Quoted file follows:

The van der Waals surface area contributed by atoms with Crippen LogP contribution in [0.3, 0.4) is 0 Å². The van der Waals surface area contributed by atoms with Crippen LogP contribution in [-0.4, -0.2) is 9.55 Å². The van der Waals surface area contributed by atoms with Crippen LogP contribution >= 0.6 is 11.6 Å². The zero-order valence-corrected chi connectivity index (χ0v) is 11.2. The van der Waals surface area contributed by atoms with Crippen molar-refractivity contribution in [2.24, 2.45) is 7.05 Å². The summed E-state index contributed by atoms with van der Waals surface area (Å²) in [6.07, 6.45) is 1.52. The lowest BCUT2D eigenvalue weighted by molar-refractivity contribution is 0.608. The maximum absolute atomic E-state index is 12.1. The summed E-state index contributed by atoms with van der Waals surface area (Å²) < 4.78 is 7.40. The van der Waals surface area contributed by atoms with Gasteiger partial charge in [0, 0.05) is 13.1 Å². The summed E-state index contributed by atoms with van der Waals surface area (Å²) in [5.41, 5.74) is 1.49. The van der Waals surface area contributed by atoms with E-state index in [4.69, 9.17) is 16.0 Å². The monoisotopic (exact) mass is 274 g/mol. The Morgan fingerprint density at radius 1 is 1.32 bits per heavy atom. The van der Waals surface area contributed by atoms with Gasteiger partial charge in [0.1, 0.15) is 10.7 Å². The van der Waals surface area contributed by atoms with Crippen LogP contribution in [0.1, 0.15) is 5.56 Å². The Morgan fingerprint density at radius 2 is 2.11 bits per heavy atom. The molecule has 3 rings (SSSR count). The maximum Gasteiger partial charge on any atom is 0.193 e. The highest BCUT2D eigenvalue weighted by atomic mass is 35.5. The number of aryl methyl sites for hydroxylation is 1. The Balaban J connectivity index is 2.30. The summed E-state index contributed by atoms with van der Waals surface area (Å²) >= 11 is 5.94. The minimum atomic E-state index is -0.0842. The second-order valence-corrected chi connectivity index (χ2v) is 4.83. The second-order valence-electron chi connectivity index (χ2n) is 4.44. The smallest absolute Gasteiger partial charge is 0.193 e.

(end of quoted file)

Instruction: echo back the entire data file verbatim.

The van der Waals surface area contributed by atoms with Crippen LogP contribution in [0.3, 0.4) is 0 Å². The van der Waals surface area contributed by atoms with Crippen LogP contribution in [-0.4, -0.2) is 9.55 Å². The van der Waals surface area contributed by atoms with Crippen LogP contribution >= 0.6 is 11.6 Å². The zero-order valence-corrected chi connectivity index (χ0v) is 11.2. The van der Waals surface area contributed by atoms with Crippen molar-refractivity contribution in [2.24, 2.45) is 7.05 Å². The summed E-state index contributed by atoms with van der Waals surface area (Å²) in [6.07, 6.45) is 1.52. The lowest BCUT2D eigenvalue weighted by molar-refractivity contribution is 0.608. The maximum absolute atomic E-state index is 12.1. The summed E-state index contributed by atoms with van der Waals surface area (Å²) < 4.78 is 7.40. The van der Waals surface area contributed by atoms with Gasteiger partial charge in [0, 0.05) is 13.1 Å². The summed E-state index contributed by atoms with van der Waals surface area (Å²) in [5.41, 5.74) is 1.49. The van der Waals surface area contributed by atoms with E-state index in [4.69, 9.17) is 16.0 Å². The monoisotopic (exact) mass is 274 g/mol. The Morgan fingerprint density at radius 1 is 1.32 bits per heavy atom. The van der Waals surface area contributed by atoms with Gasteiger partial charge in [0.1, 0.15) is 10.7 Å². The van der Waals surface area contributed by atoms with Crippen LogP contribution in [0.1, 0.15) is 5.56 Å². The Morgan fingerprint density at radius 2 is 2.11 bits per heavy atom. The molecule has 3 rings (SSSR count). The maximum Gasteiger partial charge on any atom is 0.193 e. The highest BCUT2D eigenvalue weighted by atomic mass is 35.5. The number of aryl methyl sites for hydroxylation is 1. The Balaban J connectivity index is 2.30. The summed E-state index contributed by atoms with van der Waals surface area (Å²) >= 11 is 5.94. The minimum atomic E-state index is -0.0842. The second-order valence-corrected chi connectivity index (χ2v) is 4.83. The second-order valence-electron chi connectivity index (χ2n) is 4.44. The smallest absolute Gasteiger partial charge is 0.193 e.